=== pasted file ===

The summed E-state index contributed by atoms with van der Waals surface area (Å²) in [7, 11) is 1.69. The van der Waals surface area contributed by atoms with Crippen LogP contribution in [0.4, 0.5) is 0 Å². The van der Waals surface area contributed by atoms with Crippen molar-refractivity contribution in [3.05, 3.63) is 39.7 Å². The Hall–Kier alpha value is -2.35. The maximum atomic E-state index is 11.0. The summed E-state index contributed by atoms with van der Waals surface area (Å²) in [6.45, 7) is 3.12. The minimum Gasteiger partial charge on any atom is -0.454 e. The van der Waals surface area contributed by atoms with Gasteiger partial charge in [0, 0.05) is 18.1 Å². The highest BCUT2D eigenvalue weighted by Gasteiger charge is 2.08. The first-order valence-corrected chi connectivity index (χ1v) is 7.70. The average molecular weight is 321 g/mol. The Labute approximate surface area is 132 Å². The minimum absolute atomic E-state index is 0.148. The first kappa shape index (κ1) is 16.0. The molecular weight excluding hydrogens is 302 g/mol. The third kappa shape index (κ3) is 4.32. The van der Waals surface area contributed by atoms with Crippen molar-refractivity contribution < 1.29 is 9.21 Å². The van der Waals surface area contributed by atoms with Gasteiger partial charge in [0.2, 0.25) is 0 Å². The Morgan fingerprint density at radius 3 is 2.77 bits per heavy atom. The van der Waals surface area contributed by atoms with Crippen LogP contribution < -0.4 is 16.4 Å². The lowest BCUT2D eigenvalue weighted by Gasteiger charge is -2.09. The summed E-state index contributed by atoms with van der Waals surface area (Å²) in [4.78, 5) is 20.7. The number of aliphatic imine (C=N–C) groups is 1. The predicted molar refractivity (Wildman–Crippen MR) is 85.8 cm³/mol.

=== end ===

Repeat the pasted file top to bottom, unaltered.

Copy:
The summed E-state index contributed by atoms with van der Waals surface area (Å²) in [7, 11) is 1.69. The van der Waals surface area contributed by atoms with Crippen LogP contribution in [0.4, 0.5) is 0 Å². The van der Waals surface area contributed by atoms with Crippen molar-refractivity contribution in [3.05, 3.63) is 39.7 Å². The Hall–Kier alpha value is -2.35. The maximum atomic E-state index is 11.0. The summed E-state index contributed by atoms with van der Waals surface area (Å²) in [6.45, 7) is 3.12. The minimum Gasteiger partial charge on any atom is -0.454 e. The van der Waals surface area contributed by atoms with Gasteiger partial charge in [0, 0.05) is 18.1 Å². The highest BCUT2D eigenvalue weighted by Gasteiger charge is 2.08. The first-order valence-corrected chi connectivity index (χ1v) is 7.70. The average molecular weight is 321 g/mol. The Labute approximate surface area is 132 Å². The minimum absolute atomic E-state index is 0.148. The first kappa shape index (κ1) is 16.0. The molecular weight excluding hydrogens is 302 g/mol. The third kappa shape index (κ3) is 4.32. The van der Waals surface area contributed by atoms with Crippen molar-refractivity contribution < 1.29 is 9.21 Å². The van der Waals surface area contributed by atoms with Gasteiger partial charge in [0.2, 0.25) is 0 Å². The Morgan fingerprint density at radius 3 is 2.77 bits per heavy atom. The van der Waals surface area contributed by atoms with Crippen LogP contribution < -0.4 is 16.4 Å². The lowest BCUT2D eigenvalue weighted by Gasteiger charge is -2.09. The summed E-state index contributed by atoms with van der Waals surface area (Å²) in [4.78, 5) is 20.7. The number of aliphatic imine (C=N–C) groups is 1. The predicted molar refractivity (Wildman–Crippen MR) is 85.8 cm³/mol.